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Nexus Construction & Infrastructure Top Tips for 2021

Posted by Ben Robertson | 15 December 2020 | Civil Contractors and Construction

As we close 2020 and look forward to moving into 2021, businesses in the construction industry should consider preparing their businesses for the following activities over holiday shutdown period:

 

The NCC 2019 Amendment 1

The out of phase NCC 2019 Amendment 1 introduced a new process which is to be followed for Performance Solutions and supporting documentation. This process will come into effect 1 July 2021, in comparison to other changes in NCC 2019 Amendment 1 which took effect from 1 July 2020.

Construction industry stakeholders should review systems to prepare for the new process, which includes the following:

  1. Prepare a performance-based design brief in consultation with relevant stakeholders
  2. Carry out analysis using one or more of the Assessment Methods listed in A2.2(2) of NCC Volume 1, as proposed by the performance-based design brief
  3. Evaluate the results from the analysis against the acceptance criteria in the performance-based design brief
  4. Prepare a final report that includes:
  • All Performance Requirements and/or Deemed-To-Satisfy Provisions identified through A2.2(3) of NCC Volume 1 or A2.4(3) of NCC Volume 1
  • Identification of all Assessment Methods used
  • Details of steps (a) to (c) above
  • Confirmation that the Performance Requirement has been met; and
  • Details of conditions or limitations, if any exist, regarding the Performance Solution.

The other amendments introduced by the NCC 2019 Amendment 1, which came into effect as from 1 July 2020, include the following:

  1. Aluminium composite panels are required to be labelled in accordance with Standards Australia Technical Specification 5344 Permanent Labelling for Aluminium Composite (ACP) Products
  2. Clarification of the concession in NCC Volume 1 permitting the use of timber framing for low-rise class 2 and 3 buildings; and
  3. A new provision in the NCC Volume 1 regarding egress from early childhood centres – every part of a class 9b early childhood centre must be wholly within a storey that provides direct egress to a road or open space, unless:
  • The building has a rise in storeys of not more than two levels; and
  • The early childhood centre is the only use in the building.

 

Design and Building Practitioners Act 2020: Review processes and contracts to ensure you are compliant  

We have previously reported on the changes coming with the Design and Building Practitioners Act 2020 – in particular the statutory duty of care, design and construction compliance declaration process, registration requirements (click here to read previous article).

The NSW Government has now released for public comment the draft Design and Building Practitioners Regulation and has called for submissions to be issued by 5.00pm Monday 11 January 2021.

The draft regulations contain the detail in relation to the application of the Design and Building Practitioners Act to class 2 buildings (including multi-storey residential buildings and mixed residential and commercial use buildings).

The regime that is being introduced mid 2021 through the remaining parts of the Design and Building Practitioners Act that will come into effect and the Design and Building Practitioners Regulations will bring in reforms that include a sign-off requirement for designs, variations and ‘as-built’ constructed works, registration of practitioners, notification of intention to apply for an occupation certificate, and requirements that stakeholders obtain adequate insurance.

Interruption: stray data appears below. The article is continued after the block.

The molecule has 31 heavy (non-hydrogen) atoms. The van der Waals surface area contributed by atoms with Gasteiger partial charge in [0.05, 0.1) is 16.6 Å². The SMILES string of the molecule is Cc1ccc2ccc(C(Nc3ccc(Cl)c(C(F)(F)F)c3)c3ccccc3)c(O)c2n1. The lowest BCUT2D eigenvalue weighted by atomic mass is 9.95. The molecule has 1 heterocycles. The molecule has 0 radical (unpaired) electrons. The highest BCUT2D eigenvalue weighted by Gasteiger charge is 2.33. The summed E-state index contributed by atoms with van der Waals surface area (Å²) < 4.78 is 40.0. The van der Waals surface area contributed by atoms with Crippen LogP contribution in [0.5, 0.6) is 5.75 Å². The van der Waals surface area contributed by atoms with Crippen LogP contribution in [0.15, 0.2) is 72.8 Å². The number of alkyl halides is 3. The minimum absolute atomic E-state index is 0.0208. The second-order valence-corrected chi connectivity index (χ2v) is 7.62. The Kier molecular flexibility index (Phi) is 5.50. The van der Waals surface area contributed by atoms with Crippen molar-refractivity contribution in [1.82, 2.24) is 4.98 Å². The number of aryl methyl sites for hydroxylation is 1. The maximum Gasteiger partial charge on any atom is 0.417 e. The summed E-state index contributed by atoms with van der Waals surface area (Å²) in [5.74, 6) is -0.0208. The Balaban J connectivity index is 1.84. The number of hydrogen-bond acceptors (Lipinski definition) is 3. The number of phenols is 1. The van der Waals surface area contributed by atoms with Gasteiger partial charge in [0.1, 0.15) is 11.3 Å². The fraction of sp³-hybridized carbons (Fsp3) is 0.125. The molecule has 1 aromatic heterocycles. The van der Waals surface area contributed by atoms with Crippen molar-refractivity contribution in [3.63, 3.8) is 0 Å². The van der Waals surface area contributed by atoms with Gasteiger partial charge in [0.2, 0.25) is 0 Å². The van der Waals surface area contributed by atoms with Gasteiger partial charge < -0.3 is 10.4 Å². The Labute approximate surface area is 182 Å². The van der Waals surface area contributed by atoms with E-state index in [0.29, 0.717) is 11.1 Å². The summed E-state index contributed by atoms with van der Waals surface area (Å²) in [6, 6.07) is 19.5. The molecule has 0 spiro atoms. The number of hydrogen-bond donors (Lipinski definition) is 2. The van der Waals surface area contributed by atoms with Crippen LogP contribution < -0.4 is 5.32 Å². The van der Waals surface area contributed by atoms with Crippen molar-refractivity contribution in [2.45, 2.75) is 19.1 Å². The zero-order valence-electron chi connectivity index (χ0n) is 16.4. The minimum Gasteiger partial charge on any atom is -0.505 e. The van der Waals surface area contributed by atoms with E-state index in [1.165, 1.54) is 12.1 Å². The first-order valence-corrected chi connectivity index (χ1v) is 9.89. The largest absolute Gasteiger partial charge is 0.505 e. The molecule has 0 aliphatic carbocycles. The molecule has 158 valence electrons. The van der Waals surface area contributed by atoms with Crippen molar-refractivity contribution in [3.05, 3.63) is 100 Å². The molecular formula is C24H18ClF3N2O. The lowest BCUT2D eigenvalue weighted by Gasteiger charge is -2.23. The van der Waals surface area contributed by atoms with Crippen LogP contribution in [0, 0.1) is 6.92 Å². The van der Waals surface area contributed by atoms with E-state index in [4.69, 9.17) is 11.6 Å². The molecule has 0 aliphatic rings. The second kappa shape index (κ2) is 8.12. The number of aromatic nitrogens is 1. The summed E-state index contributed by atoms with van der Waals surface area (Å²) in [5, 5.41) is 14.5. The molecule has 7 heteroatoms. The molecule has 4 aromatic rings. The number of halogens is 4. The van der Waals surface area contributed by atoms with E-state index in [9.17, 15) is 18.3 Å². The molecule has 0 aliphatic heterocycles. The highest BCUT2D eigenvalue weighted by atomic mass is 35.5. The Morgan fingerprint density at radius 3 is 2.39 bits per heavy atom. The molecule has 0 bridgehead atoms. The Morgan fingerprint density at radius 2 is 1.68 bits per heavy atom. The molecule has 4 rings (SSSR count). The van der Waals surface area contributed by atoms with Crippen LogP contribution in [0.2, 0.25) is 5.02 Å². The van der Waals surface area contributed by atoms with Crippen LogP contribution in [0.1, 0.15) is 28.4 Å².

Stakeholders should take this opportunity now to review processes and contracts and sub-contracts suites that are used by their business to ensure that they are ready for the Design and Practitioner regime when it commences mid-2021.

We can provide structured advice and contract review to assist with your preparation for these reforms.

 

Security of Payment Claims: Prepare for Claims over the Christmas and New Year period

During the end of year shut-down period it is not uncommon for payment claims to be served.

Businesses should take steps to ensure that a skeleton staff is employed to monitor their principal place of business to ensure that any payment claims that are lodged over this period are identified and responded to or advise sought.

Payment claims must be responded to within 10 business days or a shorter period specified in the relevant construction contract. While business days are defined in the Security of Payment legislation as excluding public holidays, Saturdays, Sundays and the period 27 – 31 December (inclusive), construction industry stakeholders should ensure that offices are sufficiently staff to identify that payment claims have been served over the shut-down period and enable a response to payment claims within the time prescribed by the Security of Payment legislation and relevant construction contract.

 

Contract administration: Attend to your payment claims, so you are able to claims for extensions of time permitted for the shutdown period

It is important to comply with contract provisions in relation to claims for extension of time to avoid later disputes regarding liquidated damages and to avoid the New Year regret that can come with failing to comply with a contractual obligation regarding an extension of time process.

 

The Construction sector remains a driving force for the economy and Nexus looks forward to helping you navigate and succeed in new year. For more information about how Nexus Construction can assist, please contact us on construction@nexuslawyers.com.au

 

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